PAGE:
Open main menu

Page:Notes and Queries - Series 9 - Volume 9.djvu/151

This page needs to be proofread.

9* S. IX. FEB. 22, 1902.] NOTES AND QUERIES.


mit Fraw Warheit,' and that the story appears in a Danish translation of Pauli's ' Schimpf und Ernst.' In that curious and interesting book is the earliest example of the story which I have so far found :

" Es kameu einmal vier Jungfrauen zusammen und scherzten mit einander und waren guter Dinge. Die eine sprach zu den anderen dreien : Ach, nun 1st uns doch wohl bei einander ! Aber wenn wir einander gern wiederum hatten, wo finden wir einander? Und die eine hiess Ignis (Feuer), die andere Aqua (Wasser), die dritte Ae'r (Luft), und die vierte Veritas (Wahrheit). Ach sprach die eine, Feuer, wo findeu wir dich ? Sie sprach : In einem harten Stein ; da schlaget mit einem Stahl daran, so findet Ihr mich ! Da sprach sie : Luft, wo finden wir dich ? Wo bist du daheim ? Sie sprach : Ihr miisset lugen, wo ein Blattlein an einem Bautn zittert uud sich bewegt, da findet Ihr mich, da bin ich daheim ! Da sprach sie : Wasser, wo finden wir dich, wo bist du daheim? Sie sprach: Wo Ihr Binsen findet da grabet zu den Wurzeln ; da findet Ihr mich, da bin ich daheim ! Da sprach sie : edle Wahrheit, wo finden wir dich ? Die Wahrheit antwortete ihnen alien dreien : ihr lieben Sch wes- tern, ihr habt alle cure Orte genannt, da man euch weiss zu finden ; aber ich habe leider kein eigen Haus ; Niemand will mich beherbergen ; ich bin von Jedermann gehasst !"' Schimpf und Ernst,' yon Bruder Johannes Pauli. Ausgewahlt und sprachlich erneuert von H. A. Junghaus, Leipzig o. J. S. 9.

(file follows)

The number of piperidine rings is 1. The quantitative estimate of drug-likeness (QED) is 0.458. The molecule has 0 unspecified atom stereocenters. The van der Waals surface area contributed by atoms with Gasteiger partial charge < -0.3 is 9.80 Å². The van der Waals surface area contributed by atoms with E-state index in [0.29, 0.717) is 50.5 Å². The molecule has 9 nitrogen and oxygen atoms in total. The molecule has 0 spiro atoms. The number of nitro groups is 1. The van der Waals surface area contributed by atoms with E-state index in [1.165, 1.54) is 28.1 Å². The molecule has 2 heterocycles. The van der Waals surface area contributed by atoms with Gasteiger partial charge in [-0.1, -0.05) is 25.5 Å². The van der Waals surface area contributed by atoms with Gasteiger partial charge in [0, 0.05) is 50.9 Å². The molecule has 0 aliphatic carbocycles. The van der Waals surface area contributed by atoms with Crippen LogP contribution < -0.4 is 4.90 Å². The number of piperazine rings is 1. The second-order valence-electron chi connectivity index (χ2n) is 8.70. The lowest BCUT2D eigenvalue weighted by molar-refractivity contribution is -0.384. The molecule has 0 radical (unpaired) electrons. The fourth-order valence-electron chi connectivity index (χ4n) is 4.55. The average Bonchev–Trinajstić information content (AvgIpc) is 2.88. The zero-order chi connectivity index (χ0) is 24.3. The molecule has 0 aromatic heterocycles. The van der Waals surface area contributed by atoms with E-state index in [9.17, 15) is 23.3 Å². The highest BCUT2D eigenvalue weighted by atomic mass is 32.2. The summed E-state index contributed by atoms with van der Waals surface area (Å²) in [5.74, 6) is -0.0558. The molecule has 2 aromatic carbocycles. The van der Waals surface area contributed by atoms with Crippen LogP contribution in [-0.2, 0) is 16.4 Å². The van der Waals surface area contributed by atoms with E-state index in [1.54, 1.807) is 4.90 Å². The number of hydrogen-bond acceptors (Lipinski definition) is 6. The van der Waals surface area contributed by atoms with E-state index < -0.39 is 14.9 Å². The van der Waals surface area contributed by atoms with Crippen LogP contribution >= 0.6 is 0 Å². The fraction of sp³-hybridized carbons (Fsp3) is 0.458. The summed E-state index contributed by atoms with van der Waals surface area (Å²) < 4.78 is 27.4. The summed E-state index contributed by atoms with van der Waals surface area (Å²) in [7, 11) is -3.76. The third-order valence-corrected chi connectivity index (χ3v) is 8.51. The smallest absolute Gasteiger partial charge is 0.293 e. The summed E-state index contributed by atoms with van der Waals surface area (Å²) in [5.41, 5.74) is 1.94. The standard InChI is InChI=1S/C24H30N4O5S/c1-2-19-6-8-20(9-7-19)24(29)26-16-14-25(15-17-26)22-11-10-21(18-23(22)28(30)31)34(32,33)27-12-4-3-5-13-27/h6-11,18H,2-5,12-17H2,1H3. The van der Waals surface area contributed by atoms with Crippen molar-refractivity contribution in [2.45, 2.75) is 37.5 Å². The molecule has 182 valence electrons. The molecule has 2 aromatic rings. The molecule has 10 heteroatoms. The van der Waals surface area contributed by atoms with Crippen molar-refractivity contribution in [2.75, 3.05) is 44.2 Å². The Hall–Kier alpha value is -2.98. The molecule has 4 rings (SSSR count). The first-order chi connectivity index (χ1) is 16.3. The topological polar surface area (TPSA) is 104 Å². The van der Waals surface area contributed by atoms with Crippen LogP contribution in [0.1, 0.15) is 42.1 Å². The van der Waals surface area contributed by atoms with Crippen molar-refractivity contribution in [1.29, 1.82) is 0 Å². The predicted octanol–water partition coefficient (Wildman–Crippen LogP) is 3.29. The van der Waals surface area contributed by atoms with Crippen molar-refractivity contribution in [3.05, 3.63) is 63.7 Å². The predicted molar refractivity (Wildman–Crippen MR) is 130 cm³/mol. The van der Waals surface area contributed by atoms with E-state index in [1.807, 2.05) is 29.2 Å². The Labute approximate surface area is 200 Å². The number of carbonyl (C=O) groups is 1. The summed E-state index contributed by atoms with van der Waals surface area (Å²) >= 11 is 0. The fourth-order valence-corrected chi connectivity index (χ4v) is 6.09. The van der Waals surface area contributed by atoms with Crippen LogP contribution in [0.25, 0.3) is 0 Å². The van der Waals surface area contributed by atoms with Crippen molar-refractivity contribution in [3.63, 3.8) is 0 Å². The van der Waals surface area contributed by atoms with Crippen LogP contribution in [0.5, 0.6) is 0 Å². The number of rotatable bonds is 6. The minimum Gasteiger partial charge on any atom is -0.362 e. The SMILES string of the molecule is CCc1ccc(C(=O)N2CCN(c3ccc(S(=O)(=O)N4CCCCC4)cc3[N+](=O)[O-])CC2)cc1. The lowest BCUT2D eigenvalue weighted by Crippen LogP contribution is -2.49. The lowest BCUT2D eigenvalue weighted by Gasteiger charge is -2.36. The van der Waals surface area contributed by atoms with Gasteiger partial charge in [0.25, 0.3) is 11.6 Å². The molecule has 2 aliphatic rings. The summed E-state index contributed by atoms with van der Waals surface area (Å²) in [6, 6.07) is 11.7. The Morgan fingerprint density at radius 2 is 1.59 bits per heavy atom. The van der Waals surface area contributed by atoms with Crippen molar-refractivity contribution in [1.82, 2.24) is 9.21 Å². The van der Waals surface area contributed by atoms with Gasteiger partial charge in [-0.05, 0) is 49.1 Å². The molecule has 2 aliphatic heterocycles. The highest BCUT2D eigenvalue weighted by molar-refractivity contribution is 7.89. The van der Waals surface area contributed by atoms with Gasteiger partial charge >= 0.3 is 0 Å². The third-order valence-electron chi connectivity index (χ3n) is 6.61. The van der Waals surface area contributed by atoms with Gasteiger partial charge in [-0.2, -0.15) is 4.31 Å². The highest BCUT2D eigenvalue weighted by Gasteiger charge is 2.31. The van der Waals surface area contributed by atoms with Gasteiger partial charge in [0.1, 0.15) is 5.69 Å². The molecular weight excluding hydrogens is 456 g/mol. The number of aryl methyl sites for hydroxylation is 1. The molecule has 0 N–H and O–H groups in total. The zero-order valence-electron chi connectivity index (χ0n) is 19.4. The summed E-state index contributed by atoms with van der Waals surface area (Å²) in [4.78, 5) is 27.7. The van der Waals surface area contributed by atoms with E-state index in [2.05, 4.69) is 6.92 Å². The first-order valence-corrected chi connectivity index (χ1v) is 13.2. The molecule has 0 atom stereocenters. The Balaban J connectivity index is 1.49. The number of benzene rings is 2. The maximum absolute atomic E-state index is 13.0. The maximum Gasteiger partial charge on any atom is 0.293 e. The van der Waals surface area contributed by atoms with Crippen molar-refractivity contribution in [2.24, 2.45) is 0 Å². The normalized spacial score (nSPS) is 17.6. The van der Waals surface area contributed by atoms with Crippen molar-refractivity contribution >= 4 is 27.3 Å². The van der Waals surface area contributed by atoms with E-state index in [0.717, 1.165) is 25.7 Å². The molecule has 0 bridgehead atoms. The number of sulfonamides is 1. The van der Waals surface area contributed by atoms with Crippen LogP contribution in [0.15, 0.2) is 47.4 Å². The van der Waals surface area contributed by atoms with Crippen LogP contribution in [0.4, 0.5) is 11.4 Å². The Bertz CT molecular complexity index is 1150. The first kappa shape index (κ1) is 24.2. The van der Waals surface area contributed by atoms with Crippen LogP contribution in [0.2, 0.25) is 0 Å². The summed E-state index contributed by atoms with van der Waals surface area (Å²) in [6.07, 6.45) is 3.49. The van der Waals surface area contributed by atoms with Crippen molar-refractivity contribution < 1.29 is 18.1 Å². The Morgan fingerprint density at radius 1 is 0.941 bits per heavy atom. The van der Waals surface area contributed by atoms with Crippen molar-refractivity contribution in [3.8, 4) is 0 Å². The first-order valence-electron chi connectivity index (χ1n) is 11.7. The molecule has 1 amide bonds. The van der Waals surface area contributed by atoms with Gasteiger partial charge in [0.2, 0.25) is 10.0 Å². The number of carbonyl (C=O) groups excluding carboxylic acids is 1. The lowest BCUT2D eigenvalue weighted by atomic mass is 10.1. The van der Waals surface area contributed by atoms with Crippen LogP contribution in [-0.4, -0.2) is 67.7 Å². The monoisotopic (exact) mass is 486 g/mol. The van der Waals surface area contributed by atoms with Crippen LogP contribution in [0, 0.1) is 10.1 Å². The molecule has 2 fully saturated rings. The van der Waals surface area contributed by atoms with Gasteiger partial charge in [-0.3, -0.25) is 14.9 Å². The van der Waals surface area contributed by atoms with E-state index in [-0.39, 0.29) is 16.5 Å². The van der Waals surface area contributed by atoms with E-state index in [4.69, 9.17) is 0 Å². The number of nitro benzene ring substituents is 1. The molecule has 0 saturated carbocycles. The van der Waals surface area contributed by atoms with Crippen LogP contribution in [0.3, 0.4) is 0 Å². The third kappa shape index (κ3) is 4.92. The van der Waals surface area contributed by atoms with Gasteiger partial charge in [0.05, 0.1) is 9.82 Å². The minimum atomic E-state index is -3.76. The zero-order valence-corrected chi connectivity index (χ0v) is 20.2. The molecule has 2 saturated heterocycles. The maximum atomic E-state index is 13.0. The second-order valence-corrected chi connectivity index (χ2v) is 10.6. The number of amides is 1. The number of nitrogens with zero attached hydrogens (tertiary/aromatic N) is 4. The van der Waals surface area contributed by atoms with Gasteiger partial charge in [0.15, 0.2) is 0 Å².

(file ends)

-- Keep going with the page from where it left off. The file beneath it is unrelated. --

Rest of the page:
Thepreface to Brother Johannes Pauli's book is dated 1519. The manner in which the names are given suggests that the good Franciscan had before him a Latin version of the story. Some reader of *N. & Q.' may perhaps be able to point out the source which I have failed to identify. WILLIAM E. A. AXON.



Abdomenistic(notin). 1891, Roy Tellet, 'Draught of Lethe,' iii. 5, "1 am everything the other way, realistic, materialistic, abdomenistic."

Aberrometer (not in). 1895, G. E. Davis, 'Prac- tical Microscopy' (third ed.j, p. 183, "Like the aberrometer of Dr. Piggott."

Achromat (not in). 1901, Brit. Journ. Photog., 1 November, p. 694, col. 2, "The apochromatic microscope objectives first introduced by Abbe proved to be much more efficient in their correction for the secondary spectrum than the usual achro- mats."

Aerometer (not in). 1844, M. Hennell, 'Social Systems and Communities,' p. 212.

Adopter (cf. def. in Diet.). 1758, tr. Macquer, 'Elem. of Chym.,'i. 177, "These ballons with two necks are called Adopters."

Aerotonometer (not in). 1894, Times, 15 Aug., p. 11, col. 5, "Prof. Fredericq read a paper on the Aerotonometer and Gas-pipette."

Afghan (not in). 1887, F. R. Stockton, 'Hundredth Man,' xxii., " Miss Burns was crocheting an afghan.

She got the wools at cost price from the store

in which she was employed, and could therefore afford to make a tine large afghan."

Afternoony (not m). 1900, Huxley, ' Life,' ii. 96,